More than 100 farmers have added their support to retargeting taxpayer money more towards agri-environment measures and less towards direct payments post Brexit.
The so-called Nature Friendly Farming Network (NFFN) was officially launched at the Oxford Real Farming Conference on Friday (5 January).
The independent organisation wants the UK and devolved governments to create a post-Brexit policy that helps farmers restore wildlife, reverse declines in soil quality and mitigate climate change.
According to the group, existing farm practices often rely on the heavy use of chemical pesticides and herbicides which can damage biodiversity and public health.
Almost 3m tonnes of topsoil is lost each year in the UK, while farmland birds have declined by 54% since 1970, it adds.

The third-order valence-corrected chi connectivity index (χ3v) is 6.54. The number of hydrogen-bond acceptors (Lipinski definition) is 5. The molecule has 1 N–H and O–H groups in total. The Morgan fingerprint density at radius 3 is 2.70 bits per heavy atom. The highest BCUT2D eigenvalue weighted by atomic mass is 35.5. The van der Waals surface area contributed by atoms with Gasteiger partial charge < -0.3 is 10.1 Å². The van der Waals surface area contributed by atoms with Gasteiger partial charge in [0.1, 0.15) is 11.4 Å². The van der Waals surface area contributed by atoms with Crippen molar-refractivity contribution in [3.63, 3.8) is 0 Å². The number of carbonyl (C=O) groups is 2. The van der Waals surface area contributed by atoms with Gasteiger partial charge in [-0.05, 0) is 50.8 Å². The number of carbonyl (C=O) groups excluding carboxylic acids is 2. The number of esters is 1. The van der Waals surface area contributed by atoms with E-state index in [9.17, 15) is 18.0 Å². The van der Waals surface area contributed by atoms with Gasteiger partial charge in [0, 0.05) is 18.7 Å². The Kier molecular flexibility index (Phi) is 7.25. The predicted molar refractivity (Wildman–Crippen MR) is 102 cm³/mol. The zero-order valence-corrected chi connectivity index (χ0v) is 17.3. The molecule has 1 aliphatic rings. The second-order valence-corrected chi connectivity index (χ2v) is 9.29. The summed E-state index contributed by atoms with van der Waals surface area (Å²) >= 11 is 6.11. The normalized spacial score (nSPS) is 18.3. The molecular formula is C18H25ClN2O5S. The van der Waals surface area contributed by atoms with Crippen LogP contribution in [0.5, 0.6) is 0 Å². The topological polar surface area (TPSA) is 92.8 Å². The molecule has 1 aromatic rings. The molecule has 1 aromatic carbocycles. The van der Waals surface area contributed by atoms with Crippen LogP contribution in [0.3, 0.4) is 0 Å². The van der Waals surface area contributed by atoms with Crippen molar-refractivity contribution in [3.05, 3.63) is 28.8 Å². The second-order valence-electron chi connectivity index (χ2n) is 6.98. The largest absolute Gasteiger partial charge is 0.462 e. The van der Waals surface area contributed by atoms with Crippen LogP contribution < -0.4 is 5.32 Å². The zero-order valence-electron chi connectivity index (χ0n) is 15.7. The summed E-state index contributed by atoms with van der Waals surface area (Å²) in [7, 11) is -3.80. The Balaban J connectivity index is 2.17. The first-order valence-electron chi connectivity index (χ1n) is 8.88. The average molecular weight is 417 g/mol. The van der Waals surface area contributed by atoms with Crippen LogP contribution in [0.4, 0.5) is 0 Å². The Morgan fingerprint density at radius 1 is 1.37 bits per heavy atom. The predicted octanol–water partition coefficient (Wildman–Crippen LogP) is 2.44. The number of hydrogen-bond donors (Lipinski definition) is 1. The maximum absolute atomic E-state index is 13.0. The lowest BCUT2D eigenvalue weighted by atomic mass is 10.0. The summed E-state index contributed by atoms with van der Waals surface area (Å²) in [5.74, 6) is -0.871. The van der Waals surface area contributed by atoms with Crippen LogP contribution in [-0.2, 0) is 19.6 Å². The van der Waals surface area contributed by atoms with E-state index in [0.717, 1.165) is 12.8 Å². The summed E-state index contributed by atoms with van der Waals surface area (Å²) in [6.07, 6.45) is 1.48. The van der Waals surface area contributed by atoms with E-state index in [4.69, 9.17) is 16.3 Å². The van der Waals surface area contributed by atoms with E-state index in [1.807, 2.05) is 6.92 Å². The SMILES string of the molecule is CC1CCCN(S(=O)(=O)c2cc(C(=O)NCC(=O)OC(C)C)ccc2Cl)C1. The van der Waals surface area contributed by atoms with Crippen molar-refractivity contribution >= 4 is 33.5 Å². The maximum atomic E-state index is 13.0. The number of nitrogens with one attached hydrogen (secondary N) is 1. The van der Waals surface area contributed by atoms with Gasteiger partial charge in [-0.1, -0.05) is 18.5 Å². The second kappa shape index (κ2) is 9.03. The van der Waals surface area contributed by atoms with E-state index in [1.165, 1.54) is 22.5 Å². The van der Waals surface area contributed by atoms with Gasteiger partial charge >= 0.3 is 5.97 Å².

“Brexit presents a once in a generation opportunity to create a new farming policy that will help farms evolve and thrive, at the same time as restoring and protecting our natural heritage,” said NFFN chairman, Martin Lines, who runs an arable farm in Cambridgeshire
“We can use this opportunity to create a long-term, stable policy framework that will drive a mainstream shift towards a sustainable, productive, nature-friendly future for British farming as well as protecting the landscape across the UK.”
Reward and recognition
The group insists growing affordable, healthy food is still a key objective for future food policy, but wants to see greater reward and recognition for the “thousands of farmers who are committed to managing their land for wildlife and public service”.
Many of these policy ideas chime with the vision of Defra secretary Michael Gove.
He told the Oxford Farming Conference on Thursday (4 January) that, while he was prepared to roll over the BPS system of support during the Brexit transition stage, he then wanted a new arrangement that focused on improving biodiversity, tackling climate change and protecting soils.